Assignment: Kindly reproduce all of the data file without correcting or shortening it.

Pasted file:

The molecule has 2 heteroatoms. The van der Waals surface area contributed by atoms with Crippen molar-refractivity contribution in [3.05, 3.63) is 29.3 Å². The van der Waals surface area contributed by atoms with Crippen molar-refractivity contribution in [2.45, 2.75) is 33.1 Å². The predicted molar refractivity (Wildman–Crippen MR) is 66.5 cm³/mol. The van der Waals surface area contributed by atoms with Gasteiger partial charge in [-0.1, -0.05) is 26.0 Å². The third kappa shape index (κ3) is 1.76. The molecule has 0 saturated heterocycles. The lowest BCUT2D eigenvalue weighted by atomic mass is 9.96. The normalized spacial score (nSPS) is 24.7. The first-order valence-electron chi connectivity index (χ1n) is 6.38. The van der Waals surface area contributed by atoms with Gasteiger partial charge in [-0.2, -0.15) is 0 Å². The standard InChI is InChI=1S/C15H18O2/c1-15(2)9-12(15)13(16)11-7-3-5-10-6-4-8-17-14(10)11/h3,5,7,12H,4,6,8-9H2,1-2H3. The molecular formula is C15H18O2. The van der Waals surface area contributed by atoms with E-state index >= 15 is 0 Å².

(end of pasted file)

The molecule has 2 heteroatoms. The van der Waals surface area contributed by atoms with Crippen molar-refractivity contribution in [3.05, 3.63) is 29.3 Å². The van der Waals surface area contributed by atoms with Crippen molar-refractivity contribution in [2.45, 2.75) is 33.1 Å². The predicted molar refractivity (Wildman–Crippen MR) is 66.5 cm³/mol. The van der Waals surface area contributed by atoms with Gasteiger partial charge in [-0.1, -0.05) is 26.0 Å². The third kappa shape index (κ3) is 1.76. The molecule has 0 saturated heterocycles. The lowest BCUT2D eigenvalue weighted by atomic mass is 9.96. The normalized spacial score (nSPS) is 24.7. The first-order valence-electron chi connectivity index (χ1n) is 6.38. The van der Waals surface area contributed by atoms with Gasteiger partial charge in [-0.2, -0.15) is 0 Å². The standard InChI is InChI=1S/C15H18O2/c1-15(2)9-12(15)13(16)11-7-3-5-10-6-4-8-17-14(10)11/h3,5,7,12H,4,6,8-9H2,1-2H3. The molecular formula is C15H18O2. The van der Waals surface area contributed by atoms with E-state index >= 15 is 0 Å².